The Hampstead Bypass is due to be completed in 2030. In the meantime, what steps can local authorities take to address traffic issues?
China: The bypass is way overdue. As of 2018, it was fully funded and ready to start while New Hanover County had secured no funding for its project. Over the past four years, Pender County has lost all funding for its portion of the project and New Hanover County has made tremendous progress on its portion. More today and we finally paved the way four years later in Pender County. We need to explore many options to address this concern immediately. The Pender County Sheriff’s Office is to open its east office 24 hours a day and increase its visibility with the community. Most of the locals who live here don’t even know it’s there, so most passers-by probably don’t know of its existence either. The presence of law enforcement is the first step in enforcing the highway code. We must also partner and work with the NCDOT to protect drivers in the middle turn lane. We need to explore options to alert drivers to the need to exercise extreme caution in these areas using new technologies, lighting up signs during heavy traffic hours, more warning signs, maybe even adjusting speed limits during heavy traffic hours to reduce the amount of distance traveled when braking to help reduce collisions.
Taty: We need to work closely with our local state legislatures to try to secure an expedited completion date and ensure that the bypass is and remains fully funded. We must work with the Sheriff’s Department to emphasize the importance of patrols and traffic control. Much of US 17 is tied between the Holly Shelter Game Lands and the ocean, so there’s not much to do physically until the bypass is complete, but until then we We can do our best to ensure the safest passage possible for our many residents and visitors who use this corridor every day.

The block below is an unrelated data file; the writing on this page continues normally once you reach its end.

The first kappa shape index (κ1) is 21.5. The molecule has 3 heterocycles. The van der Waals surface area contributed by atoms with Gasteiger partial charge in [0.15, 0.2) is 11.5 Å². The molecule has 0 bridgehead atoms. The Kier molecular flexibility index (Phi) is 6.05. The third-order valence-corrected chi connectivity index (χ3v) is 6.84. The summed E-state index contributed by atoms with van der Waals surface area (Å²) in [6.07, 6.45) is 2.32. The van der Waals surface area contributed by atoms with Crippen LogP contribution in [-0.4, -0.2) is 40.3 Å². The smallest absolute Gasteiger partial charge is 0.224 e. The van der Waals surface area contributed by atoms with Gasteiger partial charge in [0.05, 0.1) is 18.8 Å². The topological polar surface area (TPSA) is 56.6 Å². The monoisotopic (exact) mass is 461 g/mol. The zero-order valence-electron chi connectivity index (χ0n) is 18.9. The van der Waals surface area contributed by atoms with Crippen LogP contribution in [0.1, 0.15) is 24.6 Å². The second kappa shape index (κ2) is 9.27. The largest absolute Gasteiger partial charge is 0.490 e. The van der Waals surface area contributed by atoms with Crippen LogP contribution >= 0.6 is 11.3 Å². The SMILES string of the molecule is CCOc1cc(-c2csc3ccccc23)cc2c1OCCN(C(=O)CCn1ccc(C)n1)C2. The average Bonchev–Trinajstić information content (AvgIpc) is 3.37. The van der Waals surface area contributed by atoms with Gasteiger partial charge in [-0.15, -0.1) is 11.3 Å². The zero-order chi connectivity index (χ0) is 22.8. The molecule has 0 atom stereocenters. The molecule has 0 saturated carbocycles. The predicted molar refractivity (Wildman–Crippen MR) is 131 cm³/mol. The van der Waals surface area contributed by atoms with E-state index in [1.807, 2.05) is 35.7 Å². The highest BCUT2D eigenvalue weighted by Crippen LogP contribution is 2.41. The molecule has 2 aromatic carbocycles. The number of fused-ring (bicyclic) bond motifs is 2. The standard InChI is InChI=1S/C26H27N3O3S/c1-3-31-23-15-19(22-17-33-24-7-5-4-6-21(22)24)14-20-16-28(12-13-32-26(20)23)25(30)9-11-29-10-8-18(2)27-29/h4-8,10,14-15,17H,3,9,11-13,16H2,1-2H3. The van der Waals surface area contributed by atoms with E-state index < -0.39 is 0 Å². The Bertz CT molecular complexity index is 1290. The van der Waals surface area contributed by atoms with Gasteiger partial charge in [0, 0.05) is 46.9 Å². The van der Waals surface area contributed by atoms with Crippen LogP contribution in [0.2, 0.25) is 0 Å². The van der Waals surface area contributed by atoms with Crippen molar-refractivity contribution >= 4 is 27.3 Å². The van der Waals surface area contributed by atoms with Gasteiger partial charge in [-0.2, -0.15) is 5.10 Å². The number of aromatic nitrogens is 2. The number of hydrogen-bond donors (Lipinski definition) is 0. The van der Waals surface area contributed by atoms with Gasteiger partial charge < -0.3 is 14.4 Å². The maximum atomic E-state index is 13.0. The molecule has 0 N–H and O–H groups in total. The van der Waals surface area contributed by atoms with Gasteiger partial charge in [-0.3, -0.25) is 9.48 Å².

How would you rate the current Pender County Board of Commissioners and why?
China: Currently, I would give the current Pender County Board of Commissioners a C-plus for their efforts in Pender County serving the community. The position is not in high demand, the hours can be long, and the salary is only around $13,000 per year, which is not enough to treat the position as a full-time job, although the requirements are such. Communication with the community needs to be greatly improved and development needs to be controlled until our infrastructure can catch up.
Taty: B. I’m not doing this to criticize current advice, but I do believe that advice, no matter how good, can always be improved; the unexpected always happens, mistakes are made. As a former commissioner, I realize that things happen despite your best efforts, but it’s knowing how to handle these situations when they do occur. A board with real-world experience is important.
Why are you the best candidate for the job?
China: I have served our state and community for over two decades and volunteered hundreds of hours. I am currently Chairman of the Pender County Tourism Development Board and a member of the Pender County ABC Board. I used to serve on the Pender County Juvenile Crime Prevention Council. The three Councils I were appointed by the current Pender County Commissioners. I also serve on the Board of Directors for the Tri County Cape Fear Fair and Exposition, an active member of the Coastal Rotary Club and have coached youth sports in our community for several years. I am a recipient of the NC Advanced Law Enforcement Certificate and the NC Professional School Resource Officer Certificate, which equips me with the knowledge to protect our children, families, and staff in the Pender County school system.
Taty: I feel like I’m the best candidate for the job because I did the job. Pender County faces the possibility of four new, inexperienced commissioners not being elected, with George Brown not re-elected and Jackie Newton winning the race for clerk of court. Such turnover could cause real hardship for Pender residents. Being a commissioner is about more than showing up and making promises about things you don’t know how to accomplish. Change can be good, but change without a leader has a cost.